James Rosenquist: A Retrospective
May 18–October 17, 2004
During its nearly four-month run at the Guggenheim in New York, James Rosenquist: A Retrospective drew large crowds eager to see Rosenquist's very extraordinary paintings of mostly ordinary things: automobiles and airplanes, spaghetti and layer cakes, lipsticks and flowers, housewives and Breck Girls. His boldly colored, larger-than-life works also impressed the critics (back in the 1960s, many decried Rosenquist as a "New Vulgarian"). Last fall in the New York Times, Michael Kimmelman praised Rosenquist thus: "A sly storyteller, a charmer and old style rabble-rouser, he still has a restless imagination, huge energy, and an uncanny knack for spotting how two unlikely things go together."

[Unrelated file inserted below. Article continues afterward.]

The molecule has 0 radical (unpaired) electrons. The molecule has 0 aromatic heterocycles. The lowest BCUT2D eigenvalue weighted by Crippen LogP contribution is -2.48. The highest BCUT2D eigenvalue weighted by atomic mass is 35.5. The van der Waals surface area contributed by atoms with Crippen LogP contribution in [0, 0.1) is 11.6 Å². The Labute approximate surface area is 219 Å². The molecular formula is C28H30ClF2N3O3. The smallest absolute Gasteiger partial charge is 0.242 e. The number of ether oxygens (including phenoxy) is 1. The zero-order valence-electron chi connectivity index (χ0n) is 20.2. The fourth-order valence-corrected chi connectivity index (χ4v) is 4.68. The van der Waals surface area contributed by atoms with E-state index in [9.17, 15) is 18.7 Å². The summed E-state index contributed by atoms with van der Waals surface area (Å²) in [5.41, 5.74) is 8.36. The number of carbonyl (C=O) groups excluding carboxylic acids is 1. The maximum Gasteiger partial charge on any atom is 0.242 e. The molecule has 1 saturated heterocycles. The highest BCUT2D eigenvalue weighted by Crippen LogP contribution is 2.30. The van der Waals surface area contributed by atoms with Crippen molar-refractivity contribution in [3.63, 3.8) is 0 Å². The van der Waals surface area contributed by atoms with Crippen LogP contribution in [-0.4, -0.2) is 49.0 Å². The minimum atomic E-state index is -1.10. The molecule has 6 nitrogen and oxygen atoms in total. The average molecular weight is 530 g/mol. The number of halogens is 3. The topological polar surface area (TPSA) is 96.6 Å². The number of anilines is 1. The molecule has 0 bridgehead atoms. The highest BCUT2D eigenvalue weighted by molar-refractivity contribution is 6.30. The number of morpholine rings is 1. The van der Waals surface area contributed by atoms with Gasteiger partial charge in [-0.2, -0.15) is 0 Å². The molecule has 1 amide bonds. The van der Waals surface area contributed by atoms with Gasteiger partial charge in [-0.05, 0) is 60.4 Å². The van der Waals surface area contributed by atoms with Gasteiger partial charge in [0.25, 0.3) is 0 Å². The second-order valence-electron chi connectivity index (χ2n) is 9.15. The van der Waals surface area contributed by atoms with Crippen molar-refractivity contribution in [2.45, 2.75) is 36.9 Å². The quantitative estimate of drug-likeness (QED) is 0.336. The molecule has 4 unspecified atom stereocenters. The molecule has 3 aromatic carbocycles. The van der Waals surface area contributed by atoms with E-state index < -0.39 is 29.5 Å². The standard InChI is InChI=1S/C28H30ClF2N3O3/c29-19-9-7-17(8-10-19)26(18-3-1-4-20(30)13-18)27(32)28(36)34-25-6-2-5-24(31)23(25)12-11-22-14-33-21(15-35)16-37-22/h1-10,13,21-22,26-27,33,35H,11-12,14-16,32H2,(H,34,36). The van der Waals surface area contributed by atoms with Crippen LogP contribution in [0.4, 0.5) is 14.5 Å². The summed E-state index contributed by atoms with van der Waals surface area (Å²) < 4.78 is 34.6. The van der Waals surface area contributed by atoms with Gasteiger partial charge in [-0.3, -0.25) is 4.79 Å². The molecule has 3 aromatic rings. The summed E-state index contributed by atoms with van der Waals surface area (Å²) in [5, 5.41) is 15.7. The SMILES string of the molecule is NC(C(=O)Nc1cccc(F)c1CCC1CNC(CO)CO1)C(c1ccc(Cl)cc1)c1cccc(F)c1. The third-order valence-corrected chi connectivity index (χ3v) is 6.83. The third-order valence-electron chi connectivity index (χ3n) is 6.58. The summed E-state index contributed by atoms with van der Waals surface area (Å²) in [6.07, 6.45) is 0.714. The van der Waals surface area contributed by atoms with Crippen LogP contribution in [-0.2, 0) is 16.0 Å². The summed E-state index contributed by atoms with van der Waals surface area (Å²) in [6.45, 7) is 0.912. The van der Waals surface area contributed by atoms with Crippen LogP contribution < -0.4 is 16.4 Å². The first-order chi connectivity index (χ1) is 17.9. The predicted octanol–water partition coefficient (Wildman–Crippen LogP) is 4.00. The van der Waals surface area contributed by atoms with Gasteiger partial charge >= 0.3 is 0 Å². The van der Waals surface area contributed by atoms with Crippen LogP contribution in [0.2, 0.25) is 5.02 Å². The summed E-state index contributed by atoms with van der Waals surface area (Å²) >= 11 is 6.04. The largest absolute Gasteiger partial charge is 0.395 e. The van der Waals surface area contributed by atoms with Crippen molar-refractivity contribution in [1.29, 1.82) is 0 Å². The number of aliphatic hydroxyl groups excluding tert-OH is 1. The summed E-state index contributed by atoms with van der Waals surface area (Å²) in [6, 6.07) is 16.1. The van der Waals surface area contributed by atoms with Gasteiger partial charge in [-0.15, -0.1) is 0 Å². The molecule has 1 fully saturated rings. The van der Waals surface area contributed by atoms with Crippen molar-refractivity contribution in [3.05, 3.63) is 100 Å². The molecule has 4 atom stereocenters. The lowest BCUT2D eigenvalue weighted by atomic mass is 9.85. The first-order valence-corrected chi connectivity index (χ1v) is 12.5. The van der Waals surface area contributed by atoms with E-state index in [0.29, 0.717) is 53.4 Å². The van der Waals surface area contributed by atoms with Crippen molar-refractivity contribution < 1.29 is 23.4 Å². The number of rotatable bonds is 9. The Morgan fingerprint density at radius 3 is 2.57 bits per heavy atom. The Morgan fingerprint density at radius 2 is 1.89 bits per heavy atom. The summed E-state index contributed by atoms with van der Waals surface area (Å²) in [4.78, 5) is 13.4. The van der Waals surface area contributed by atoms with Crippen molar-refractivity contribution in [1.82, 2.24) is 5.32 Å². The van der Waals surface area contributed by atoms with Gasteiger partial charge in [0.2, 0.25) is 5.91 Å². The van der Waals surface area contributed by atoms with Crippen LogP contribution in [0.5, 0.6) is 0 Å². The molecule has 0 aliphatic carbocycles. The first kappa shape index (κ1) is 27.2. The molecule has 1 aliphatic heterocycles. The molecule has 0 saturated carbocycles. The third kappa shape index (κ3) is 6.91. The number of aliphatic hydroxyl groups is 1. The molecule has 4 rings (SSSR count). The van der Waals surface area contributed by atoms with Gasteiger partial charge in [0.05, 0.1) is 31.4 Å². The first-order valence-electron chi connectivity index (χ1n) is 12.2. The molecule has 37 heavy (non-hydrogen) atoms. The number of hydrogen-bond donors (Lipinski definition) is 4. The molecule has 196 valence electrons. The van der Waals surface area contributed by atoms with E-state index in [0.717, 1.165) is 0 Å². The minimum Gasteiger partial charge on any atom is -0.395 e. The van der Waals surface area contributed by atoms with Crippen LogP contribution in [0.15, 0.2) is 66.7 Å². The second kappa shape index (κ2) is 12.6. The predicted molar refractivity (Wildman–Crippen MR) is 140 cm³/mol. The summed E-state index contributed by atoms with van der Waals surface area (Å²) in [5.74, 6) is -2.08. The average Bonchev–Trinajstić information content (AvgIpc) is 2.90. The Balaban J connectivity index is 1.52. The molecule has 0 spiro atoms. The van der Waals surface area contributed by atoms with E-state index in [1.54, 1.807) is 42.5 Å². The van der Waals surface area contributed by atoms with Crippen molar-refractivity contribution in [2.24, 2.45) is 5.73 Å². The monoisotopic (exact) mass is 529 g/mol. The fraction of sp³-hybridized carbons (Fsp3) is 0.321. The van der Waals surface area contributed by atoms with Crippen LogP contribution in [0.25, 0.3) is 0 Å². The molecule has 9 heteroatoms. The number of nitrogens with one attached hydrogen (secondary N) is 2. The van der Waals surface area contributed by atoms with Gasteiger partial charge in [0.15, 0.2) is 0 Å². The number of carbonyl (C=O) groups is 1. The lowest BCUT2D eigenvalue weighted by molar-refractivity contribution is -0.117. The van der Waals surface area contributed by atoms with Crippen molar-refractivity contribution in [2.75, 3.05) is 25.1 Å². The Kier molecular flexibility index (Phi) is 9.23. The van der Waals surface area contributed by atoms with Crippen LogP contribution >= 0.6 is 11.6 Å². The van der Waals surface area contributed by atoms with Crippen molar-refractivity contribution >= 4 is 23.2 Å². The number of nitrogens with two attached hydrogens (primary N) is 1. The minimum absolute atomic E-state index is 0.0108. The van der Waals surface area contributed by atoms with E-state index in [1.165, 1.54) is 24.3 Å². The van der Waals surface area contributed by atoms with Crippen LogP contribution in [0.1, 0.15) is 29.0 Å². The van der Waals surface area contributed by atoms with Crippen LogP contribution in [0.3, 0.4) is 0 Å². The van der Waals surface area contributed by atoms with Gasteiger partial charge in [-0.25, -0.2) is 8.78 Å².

Now museumgoers in Bilbao will get a chance to see about 150 works spanning 40 years, including Rosenquist's earliest pictures, his billboard-scale Pop art masterpieces such as President Elect (1960–61/1964), and more recent abstract canvases as well as decades' worth of revealing source collages.
James Rosenquist, Welcome to the Water Planet, 1987. Oil on canvas, 13 x 10 feet. Private collection, on display at the Lennox Building, Atlanta